Thursday, 29 September 2016

Impossible Plants

I have gotten myself in a pickle.
It seemed so simple - dig up a couple of seedlings for my nieces - `the one plant they wanted to remember Granny by' said my sister - the Forget-Me-Not. (It was autumn and I was digging up a couple of tiny plants in Mum's garden for my sister, just after Dad sold the place.) I potted up 4 little plants, they all grew and one has put out stems with pale blue flowers - flowers that produce numbers of seeds, sticky seeds that attach to clothing, move to other locations...the perfect weed, in other words.
(And J works in...conservation.)

So why did Mum grow these? She loved the haze of soft blue they'd confer around the bulbs and above the old bulb foliage right through spring, in the front half of her country garden, on the outskirts of Emerald in the Dandenong Ranges. She used to say that they were easy to pull out and they were...but there were always legions of seeds in the soil, ready to germinate, so they were...pesky if you didn't want them. And her neighbour didn't. They were separated, rural-style (happy-days!) by a rough fence of wire (chicken wire?) so the seeds spread madly, of course. When the neighbour moved, it's not too surprising that the new one erected a suburban-style paling fence which gave privacy and would - whether they knew it or not - stop progress of weed seeds considerably.
But with paling fences, neatness, and that relentless cutting down of gum trees and the like, why, oh why, do the Dandenong's continue to become ever more suburban?
(Warning! Soap Box! Gum trees just aren't neat - accept it! (But they're so often the beautiful manna gum with snow-white trunk above a rough base; grey gum with smoky-ghost trunk or, as we have, those silver-grey gums with mature foliage so silver-blue that they're just - sensational.) Stop raking!

Must we clear every bush, raze every tree, trim every grass - or - there's 2 options: accept our natural beauty and take precautions; or move (back) to town. I have read people proposing, ludicrously, that every gum tree in the hills should be razed! - and I say: where do the lyre birds go to live?

I admit I've got that frequently seen human gene to try to be neat - but I limit it to the house and the garden (to a point - while still trying to commit to Mirabel Osler's `Gentle Plea for Chaos' (1989), too. I want my garden to look closer to a meadow than a series of plant specimens). The bushland needs mess or where do the insects live? - those insects that birds need for their protein intake. OK, off the soapbox.)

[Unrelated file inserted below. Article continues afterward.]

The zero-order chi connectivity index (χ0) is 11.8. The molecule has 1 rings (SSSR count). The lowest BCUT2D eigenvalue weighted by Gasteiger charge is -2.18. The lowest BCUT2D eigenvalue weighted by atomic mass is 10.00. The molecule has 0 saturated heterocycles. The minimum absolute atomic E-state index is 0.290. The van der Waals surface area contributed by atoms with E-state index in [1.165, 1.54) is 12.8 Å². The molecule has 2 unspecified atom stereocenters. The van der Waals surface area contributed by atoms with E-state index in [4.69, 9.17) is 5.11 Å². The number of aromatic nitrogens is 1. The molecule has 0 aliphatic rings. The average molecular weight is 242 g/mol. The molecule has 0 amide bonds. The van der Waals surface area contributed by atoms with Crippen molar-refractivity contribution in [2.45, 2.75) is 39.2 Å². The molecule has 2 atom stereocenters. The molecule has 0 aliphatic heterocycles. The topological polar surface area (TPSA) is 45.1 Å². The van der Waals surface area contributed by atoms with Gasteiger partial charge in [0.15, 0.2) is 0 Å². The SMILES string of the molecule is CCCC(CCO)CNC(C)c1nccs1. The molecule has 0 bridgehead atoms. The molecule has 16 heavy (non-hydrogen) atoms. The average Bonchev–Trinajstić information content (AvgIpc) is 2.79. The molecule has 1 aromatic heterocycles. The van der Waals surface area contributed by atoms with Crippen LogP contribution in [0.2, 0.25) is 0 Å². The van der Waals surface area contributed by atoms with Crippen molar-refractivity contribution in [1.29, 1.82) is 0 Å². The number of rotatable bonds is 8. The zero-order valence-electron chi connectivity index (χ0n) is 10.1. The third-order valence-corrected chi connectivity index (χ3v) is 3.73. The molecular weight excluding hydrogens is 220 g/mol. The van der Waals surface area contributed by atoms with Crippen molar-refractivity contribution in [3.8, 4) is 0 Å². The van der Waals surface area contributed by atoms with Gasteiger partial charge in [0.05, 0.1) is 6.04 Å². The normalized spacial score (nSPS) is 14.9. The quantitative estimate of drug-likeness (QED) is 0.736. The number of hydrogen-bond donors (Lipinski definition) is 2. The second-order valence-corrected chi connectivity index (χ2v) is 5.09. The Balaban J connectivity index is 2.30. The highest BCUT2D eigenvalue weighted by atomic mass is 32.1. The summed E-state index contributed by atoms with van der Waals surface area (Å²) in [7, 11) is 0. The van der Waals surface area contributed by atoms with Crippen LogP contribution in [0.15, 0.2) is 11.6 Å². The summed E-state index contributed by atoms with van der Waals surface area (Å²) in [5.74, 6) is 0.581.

Completely different - in a terrific way - were the gardens around a group of houses in Castlemaine I saw recently, designed by Sam Cox: gently native - only occasional large domed stones reaching out from the soil, local plants, and wattles all gold. What I admired most were the lack of paling fences despite the normal, suburban size of the properties; privacy was conferred by plantings of shrubs giving a delicate look, and a taller effect to boot. And I fell in love with Nodding Blue Lily (Stypandra glauca) (another rare, true blue)! I was also impressed with the lack of nature strips - Sam discussed this with the shire, and created a couple of gravel spaces for car parking, with the result being more garden. Grape vine pergolas, gravel areas for sitting, vegetable patches (and only one small patch of lawn) were common themes. But other than productive plants, native plants seemed to be de rigueur.
Forget-Me-Nots would probably not be welcome here.
Nor at my home.
What to do?
I asked my Dad, who is 92, and pretty darn clever: do I give these plants to my nieces (upsetting J) or other plants Mum loved (maybe hellebores)? `Both!' he says without hesitation.
But I can't do it.
I hide the little plants of Forget-Me-Nots so when I'm giving my sister the plants I dug up in Mum's garden and potted for her - Solomon's Seal, nerines in 3 or more colours, lemon wild iris (Dietes), black mondo grass, a columbine and a foxglove - I cravenly Forget-Me-Do (sorry) - and feel a bit guilty for approximately 12 hours - and then, miraculously, I'm let off the hook. I go to stay with my sister, give a little garden advice, and darn it, she has a Forget-Me-Not growing in one of her pots - that I haven't given her.
It may be weedy for her, but it will also give her that haze of porcelain-blue in spring. (From it she'll all-too-quickly get offspring for her daughters.)
And remind us of our mother's garden - all too well.
Jill Weatherhead is horticulturist, writer, garden designer and principal at Jill Weatherhead Garden Design who lives in the Dandenong Ranges east of Melbourne, and works throughout Victoria (

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